LAKE TWP.  Mason was dressed in his therapy vest and had his two school guidance counselors with him while walking the halls of Hartville and Lake Elementary schools in Lake Township on a sunny Wednesday morning. Kids, teachers and staff stopped to pet and say good morning to Mason. Some of the kids gave him a big kiss. Others gave him a shy smile and a wave.

Mason is the new therapy dog that works every day, all day at Hartville and Lake Elementary Schools. He is a two-year old, specially trained golden retriever. According to his bio sheet, he likes to play fetch, read, learn new things, give high fives, get hugs, meet new friends, go on walks and visit classrooms.

Among many other things, he is tasked with supporting students in the school counseling office and promoting trust between school counselors and students.

"His focus is to make students feel more comfortable when talking about difficult things, motivate kids to complete assignments and exhibit good behavior and help kids when they are experiencing anxiety," said Katy Yoder, guidance counselor at Hartville Elementary.

"Mason likes to read and be read to and he helps with assignments such as working with fractions," said Shirley Oberdier at Lake Elementary.

On this Wednesday, Mason first visited a classroom to help students learn about good listening skills. He sat with Yoder and listened to her commands while she was reading a book about listening to the students.

Yoder asked the students what they observed Mason doing while he was listening for his commands. The kids responded quickly with a list of behaviors Mason was displaying such as sitting quietly and looking at Yoder.

He also visited a fourth-grade classroom while students were working on fractions. As Mason walked around the classroom visiting the students, the teacher asked the students to solve fractions to determine on the amount of treats they could give to Mason.

As they entered the classroom, his handlers, Yoder and Oberdier, gave him a verbal command of "go visit" and Mason visited with students in the classroom. He would return to his handlers regularly to get further instructions. Either Yoder or Oberdier would look at him and repeat the go visit command.

Mason has been trained to recognized 25 verbal commands or hand directions. A few of the commands he knows includes under for going under a table to lay down. The watch command tells him to look you in the eye and hold contact with his ears alert for another command.

Take is a command to pick something up and take it to one of his handlers. Hold means to hold something in his mouth and mark which means to touch his nose to an open hand.

"Take is one of his favorite things to do," Yoder said. "If a teacher or student drops something and he gets the take command, he will pick it up and take it to someone. He does this all the time at school and at home. He just loves doing it."

Mason was donated to the district by the group Assistance Dogs for Achieving Independence (ADAI) last fall. After Yoder and Oberdier met with Mason twice and a visit the school, he became part of the district. Mason officially began working in mid-November. He lives with both of his handlers when he is not at the elementary schools.

Yoder said he spends most of his time at her home and will live with Oberdier, when needed. He was born at the University of Kentucky and trained and evaluated by the Assistance Dogs Achieving Independence (ADAI) in Toledo.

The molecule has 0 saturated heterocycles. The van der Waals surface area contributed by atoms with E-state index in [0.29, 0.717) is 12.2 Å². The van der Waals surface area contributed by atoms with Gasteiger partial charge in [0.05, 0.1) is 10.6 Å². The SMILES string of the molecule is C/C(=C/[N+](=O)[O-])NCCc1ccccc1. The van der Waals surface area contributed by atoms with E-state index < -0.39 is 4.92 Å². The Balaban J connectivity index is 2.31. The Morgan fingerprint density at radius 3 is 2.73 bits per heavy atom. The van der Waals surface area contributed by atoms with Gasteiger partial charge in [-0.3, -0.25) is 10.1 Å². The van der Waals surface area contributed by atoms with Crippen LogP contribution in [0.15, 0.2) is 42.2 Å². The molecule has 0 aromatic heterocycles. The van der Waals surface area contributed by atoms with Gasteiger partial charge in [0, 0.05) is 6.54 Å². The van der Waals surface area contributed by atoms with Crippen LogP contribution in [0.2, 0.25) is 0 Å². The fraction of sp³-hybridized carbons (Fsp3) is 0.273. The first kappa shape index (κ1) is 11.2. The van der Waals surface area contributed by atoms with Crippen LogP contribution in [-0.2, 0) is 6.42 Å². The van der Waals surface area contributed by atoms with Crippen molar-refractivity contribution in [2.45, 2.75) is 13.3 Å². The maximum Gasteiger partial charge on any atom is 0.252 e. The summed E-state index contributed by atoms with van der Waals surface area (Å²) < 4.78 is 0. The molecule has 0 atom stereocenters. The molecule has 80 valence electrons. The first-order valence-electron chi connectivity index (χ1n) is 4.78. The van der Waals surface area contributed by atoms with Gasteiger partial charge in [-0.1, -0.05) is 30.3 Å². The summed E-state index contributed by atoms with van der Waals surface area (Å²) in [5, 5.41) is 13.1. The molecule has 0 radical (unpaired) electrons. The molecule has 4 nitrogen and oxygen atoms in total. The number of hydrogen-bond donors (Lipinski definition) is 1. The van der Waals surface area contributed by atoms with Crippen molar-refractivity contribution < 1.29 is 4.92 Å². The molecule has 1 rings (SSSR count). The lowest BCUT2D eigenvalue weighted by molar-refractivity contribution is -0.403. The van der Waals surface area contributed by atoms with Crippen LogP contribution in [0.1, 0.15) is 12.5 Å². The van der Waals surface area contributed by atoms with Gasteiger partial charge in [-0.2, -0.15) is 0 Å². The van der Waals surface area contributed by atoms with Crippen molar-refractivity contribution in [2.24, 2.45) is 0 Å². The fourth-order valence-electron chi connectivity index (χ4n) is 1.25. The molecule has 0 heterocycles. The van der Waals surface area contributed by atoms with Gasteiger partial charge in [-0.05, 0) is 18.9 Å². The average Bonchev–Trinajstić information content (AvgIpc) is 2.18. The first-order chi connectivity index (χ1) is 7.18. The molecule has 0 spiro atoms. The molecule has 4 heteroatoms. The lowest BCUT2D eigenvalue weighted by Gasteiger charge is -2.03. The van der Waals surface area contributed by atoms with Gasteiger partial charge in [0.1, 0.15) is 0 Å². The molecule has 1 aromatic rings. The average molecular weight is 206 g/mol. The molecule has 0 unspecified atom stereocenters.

Both counselors say Mason truly listens to them and to the students with his heart. One of his jobs is to help calm students who are having anxiety or who are in crisis.

"We had one student whose own dog had passed away on a school night," Oberdier said. "The student was in crisis the next morning at school and overcome by sadness at the loss of his dog. Mason spent 45 minutes with him and sat in his lap and loved him and the student was able to return to class and finish his day out."

She said that when Mason helps a child in crisis, he remembers that child and gives him or her an extra greeting when he sees them again. He’s also used as a motivator for students.

Teachers can award extra time with Mason for kids who don’t usually don't want to complete their assignments on time. If the student completes the assignment or exhibits good behavior in the classroom, they can get extra time with Mason.

Mason spends every day at school. He works at Hartville Elementary in the mornings and spends the afternoons at Lake Elementary.

Yoder said that Mason missed working when they were on winter break. Both handlers are planning activities to keep Mason busy over the summer such as visiting nursing homes, working at the local library, or working with the Doggie Brigade at Akron Children’s Hospital.

"It’s amazing the difference dogs make," Oberdier said. "They have a calming sense about them and they love unconditionally. Plus, the impact of the smile people get when they see a dog or other animal makes a difference."

While Mason listens with is heart, he has to keep his heart fit to be able to help others. Yoder said he wears a Fitbit to record his exercise from walking around the school to make sure he is getting enough without over doing it. 

Many local businesses are helping with Mason’s upkeep costs including West Side Vet Hospital in Alliance, Hartville Elevator, Hartville and Lake Elementary PTOs, American Countertops Inc., Bill Sloan of Stouffer Realty, Frost Grooming and K9 Grass.

"The kids just really love Mason already. And, Mason has fit in perfectly at both schools and he loves the kids," Yoder said.